• Pre-washed organic salads mixes. It's easy to just add a healthy dressing like olive oil and balsamic vinegar, throw in a container and eat!

    • Broccoli, cauliflower, brussels sprouts are nutrient dense and keep well in the fridge. Simply chop up, steam or roast and eat with olive oil, salt and pepper.



  • Choose the side salad option when eating out.

  • Throw a handful of spinach or mixed greens into your smoothie.


New Year's Resolutions Diet | Annex Naturopathic Clinic | Toronto Naturopathic Doctors


3. Begin the day with a big glass of water.


Here's how:



  • Upon rising, head straight to the kitchen and fill yourself a pint-sized glass of water.

  • Finishing drinking your water before having any caffeinated beverages (coffee and tea can be dehydrating- especially first thing in the morning).


4. Focus on what's going “right” in your life.


Here how:



  • Write done 3 good things that happened to you each day.

  • Savour the moment- for at least 7 seconds. Moments to savour can be anything- like time spent in nature, a tasty meal or the comfort of a hot bath. Let yourself enjoy.

  • Celebrate the small wins. Taking note of the small steps forward and focusing on the little changesgives you a sense of accomplishment.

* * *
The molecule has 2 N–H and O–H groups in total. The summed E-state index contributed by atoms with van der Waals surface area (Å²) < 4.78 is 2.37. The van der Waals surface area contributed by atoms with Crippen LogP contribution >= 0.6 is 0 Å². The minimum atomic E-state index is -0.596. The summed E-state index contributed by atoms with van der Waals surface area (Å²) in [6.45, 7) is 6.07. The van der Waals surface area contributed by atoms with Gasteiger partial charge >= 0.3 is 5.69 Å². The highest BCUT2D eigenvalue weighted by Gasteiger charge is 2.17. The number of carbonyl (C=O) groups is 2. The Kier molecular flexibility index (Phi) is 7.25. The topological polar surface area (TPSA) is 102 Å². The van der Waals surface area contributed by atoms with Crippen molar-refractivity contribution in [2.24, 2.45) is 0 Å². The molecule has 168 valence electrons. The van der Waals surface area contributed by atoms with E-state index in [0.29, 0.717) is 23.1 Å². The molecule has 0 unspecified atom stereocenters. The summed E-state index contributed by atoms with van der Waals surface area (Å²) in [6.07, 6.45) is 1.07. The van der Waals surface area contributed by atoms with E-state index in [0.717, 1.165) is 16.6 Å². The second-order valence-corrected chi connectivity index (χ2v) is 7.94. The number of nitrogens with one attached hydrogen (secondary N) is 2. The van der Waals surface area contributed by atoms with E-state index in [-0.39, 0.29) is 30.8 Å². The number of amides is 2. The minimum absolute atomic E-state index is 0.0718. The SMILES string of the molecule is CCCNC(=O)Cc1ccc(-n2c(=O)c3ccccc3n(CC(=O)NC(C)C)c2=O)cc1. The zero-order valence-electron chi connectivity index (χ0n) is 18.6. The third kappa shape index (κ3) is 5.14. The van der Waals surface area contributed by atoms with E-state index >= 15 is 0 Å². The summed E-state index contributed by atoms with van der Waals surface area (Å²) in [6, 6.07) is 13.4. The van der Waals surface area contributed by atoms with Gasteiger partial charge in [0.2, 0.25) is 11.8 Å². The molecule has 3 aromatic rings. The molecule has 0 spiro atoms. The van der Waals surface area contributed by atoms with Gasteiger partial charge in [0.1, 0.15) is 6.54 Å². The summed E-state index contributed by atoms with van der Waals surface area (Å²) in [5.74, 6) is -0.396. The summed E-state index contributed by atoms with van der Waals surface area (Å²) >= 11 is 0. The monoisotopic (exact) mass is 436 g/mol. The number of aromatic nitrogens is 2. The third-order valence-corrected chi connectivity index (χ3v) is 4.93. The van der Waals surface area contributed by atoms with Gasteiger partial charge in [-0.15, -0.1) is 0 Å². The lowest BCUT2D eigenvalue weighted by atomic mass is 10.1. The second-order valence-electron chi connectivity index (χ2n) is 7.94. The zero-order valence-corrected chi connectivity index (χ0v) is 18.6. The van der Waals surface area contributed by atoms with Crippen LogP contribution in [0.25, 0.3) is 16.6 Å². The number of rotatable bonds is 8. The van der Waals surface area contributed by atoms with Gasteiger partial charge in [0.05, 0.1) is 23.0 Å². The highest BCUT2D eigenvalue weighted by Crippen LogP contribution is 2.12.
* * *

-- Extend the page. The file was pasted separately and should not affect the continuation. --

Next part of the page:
5. Spend more time in nature.


Here's how:



  • Make use of city parks. Whether it be on your lunch break or on your walk home - spending some time outside, amongst the trees can help alleviate stress.

  • Take road trips outside the city and explore.

  • Camping (or glamping if you aren't into roughing it) allows you to have some sustained time in the great outdoors and will often calm a part of your soul that needs it most.


Hopefully some of these resolutions - or intentions- resonate with you.


 



If you're curious to learn more about this subject or would like to consult with one of our NDs feel free to book a visit or contact us.


Yours in Health,





Annex Naturopathic Clinic

572 Bloor St W #201, Toronto, ON M6G 1K1

-https://goo.gl/maps/uVRBvcyoUa62






To discover more info on health, wellness, and alternative medicine, please visit us here: naturopaths

Quick Heartburn Relief

You'll need to find a carpeted area for this Heartburn remedy called a heel drop. This sounds strange, but it works.


Roll up onto your toes as high as you can, and then allow your heels to quickly drop down onto the ground. Repeat this 20 to 30 times, holding onto the back of a chair for balance if you need to.